As the party in power six years prior, the first time in close to 50 years since it had a member serve as president of the Republic, the Liberal Party leadership was able to grow the anti-dictatorship, pro-democracy (anti-patronage) seeds planted throughout post-EDSA. It addressed extreme poverty and lack of access to health and education services through, among others, the expansion of the Conditional Cash Transfer program, and the enactment of the Reproductive Health Act and the Sin Tax Law, the revenues of which continue to fund the Universal Health Care program. Its strong institutional anti-corruption, pro-accountability, and participatory democracy campaigns produced unprecedented budget increases for social services without income tax hikes and the revolutionary and empowering Bottom-Up Budgeting program. It also put known plunderers in jail, including a former president. Its bold peace efforts with the Moro Islamic Liberation Front earned the respect and participation of the international community. Its practice of clean governance made the Philippines the darling of foreign investors and tourists.
Unfortunately, these successes were just saplings when the leadership turned over power to the new government. Democracy is a continuing process. These reforms needed time to grow for a significant if relatively stable harvest of economic growth and political stability to create substantial if not irreversible inroads to poverty, inequality, and exclusion — across administrations.
The Liberal Party cannot do it alone. Beyond national borders, it must join the global democracy, climate defense, and similar activist movements that tackle humanity’s borderless problems, starting with the siege on truth, the all too important foundation of justice and peace.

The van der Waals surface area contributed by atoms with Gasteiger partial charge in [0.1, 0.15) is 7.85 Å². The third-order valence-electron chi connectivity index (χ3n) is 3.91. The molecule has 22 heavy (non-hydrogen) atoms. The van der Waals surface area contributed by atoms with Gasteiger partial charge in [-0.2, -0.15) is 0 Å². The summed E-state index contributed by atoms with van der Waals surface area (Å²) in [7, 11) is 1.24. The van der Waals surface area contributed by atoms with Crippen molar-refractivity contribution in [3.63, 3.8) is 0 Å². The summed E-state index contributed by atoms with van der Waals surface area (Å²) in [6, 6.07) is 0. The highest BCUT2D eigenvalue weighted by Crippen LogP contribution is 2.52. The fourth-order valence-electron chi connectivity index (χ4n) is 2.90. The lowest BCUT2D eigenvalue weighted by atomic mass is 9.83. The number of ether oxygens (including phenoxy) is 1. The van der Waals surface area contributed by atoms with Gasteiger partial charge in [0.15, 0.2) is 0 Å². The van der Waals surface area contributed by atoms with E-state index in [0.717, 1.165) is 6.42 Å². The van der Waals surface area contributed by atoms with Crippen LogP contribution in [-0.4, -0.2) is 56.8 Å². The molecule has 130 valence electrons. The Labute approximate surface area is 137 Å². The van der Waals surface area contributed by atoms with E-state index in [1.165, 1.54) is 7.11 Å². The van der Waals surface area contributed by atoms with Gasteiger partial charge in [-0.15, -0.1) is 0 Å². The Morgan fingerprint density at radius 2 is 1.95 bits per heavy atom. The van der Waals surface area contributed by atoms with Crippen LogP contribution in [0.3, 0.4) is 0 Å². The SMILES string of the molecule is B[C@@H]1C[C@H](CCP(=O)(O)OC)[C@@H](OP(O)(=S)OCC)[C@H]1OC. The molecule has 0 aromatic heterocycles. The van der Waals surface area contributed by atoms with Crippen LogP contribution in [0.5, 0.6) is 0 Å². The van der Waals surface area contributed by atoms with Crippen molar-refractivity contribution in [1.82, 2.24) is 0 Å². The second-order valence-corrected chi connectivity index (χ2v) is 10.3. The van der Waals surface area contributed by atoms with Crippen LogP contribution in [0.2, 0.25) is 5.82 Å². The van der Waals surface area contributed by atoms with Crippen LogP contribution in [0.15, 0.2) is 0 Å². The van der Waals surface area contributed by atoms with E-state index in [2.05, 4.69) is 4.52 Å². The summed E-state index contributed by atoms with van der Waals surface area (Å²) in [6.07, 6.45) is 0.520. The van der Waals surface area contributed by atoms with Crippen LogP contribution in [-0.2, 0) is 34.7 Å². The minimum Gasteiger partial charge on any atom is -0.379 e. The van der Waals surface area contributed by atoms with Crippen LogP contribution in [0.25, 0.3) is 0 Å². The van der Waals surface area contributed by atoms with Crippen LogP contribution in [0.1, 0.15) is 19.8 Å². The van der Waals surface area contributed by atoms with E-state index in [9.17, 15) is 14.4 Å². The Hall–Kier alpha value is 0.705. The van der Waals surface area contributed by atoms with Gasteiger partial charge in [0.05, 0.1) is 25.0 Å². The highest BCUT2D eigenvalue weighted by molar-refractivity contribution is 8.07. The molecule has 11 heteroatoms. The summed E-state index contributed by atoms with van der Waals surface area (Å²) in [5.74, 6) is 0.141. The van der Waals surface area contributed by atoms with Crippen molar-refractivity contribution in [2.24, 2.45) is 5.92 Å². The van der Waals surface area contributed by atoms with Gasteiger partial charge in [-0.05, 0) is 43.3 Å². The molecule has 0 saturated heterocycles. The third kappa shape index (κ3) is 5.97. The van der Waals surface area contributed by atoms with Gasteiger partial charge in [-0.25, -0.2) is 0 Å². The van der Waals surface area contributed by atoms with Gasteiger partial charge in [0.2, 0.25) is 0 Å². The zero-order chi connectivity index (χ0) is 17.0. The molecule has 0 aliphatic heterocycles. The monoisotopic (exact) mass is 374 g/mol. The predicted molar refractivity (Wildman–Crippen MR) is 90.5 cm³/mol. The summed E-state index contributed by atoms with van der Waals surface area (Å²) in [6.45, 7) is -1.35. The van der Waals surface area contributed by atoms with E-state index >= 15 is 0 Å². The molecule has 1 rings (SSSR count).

How should the Liberal Party leadership now move forward? Toward a clear path to the future, the party and its leadership need to look back to its past. We need to go to the grassroots, engage with the marginalized sectors, and become a genuine people’s party. We need people to inspire our young people, including the so-called millennials, to become more pro-active citizens willing to collectively shape a kinder tomorrow. We need to know and understand the people’s misery and poverty, and transform these into peace and prosperity. We need to empower people to become more upwardly mobile and expand the middle class. We need to use the principles of participatory democracy and solidarity, human rights and social justice, ecological wisdom and sustainability, and respect for diversity. And in this our post-truth, volatile, and complex reality, we fight together trolls, fake news, and lies with a clear and convincing vision of the future, with relentlessness and dogged determination, and with the truth told a thousand times.
The Liberal Party must aim to pursue and strengthen collective strategies and actions toward people-centered democracy, that is, democratic ownership and control of those that are central and crucial for sustaining life: air, water, land, energy, jobs, housing, health care, education, transport, etc. It must work to present an alternative socio-economic system that provides for the needs of person and society, taking into account the regenerative capacities of the environment. A system that satisfies the fundamental rights of citizens and actualizes their stewardship of nature. A system that realizes that the survival, dignity, and development of the person is connected to the life of the community, and fundamentally to the very life of the planet.
Author’s note: From being the ruling party to the party at the margins, we at the Liberal Party are currently undertaking a process of deep consultation with our members and other stakeholders in order to determine together our strategic direction. These are my initial thoughts as we go through this crucial exercise in introspection and subsequent future action. For those who wish to join the conversation on and journey toward redefining the party, please e-mail [email protected], with subject heading “REDEFINING LIBERAL”.
Senator Francis N. Pangilinan is President of the Liberal Party of the Philippines.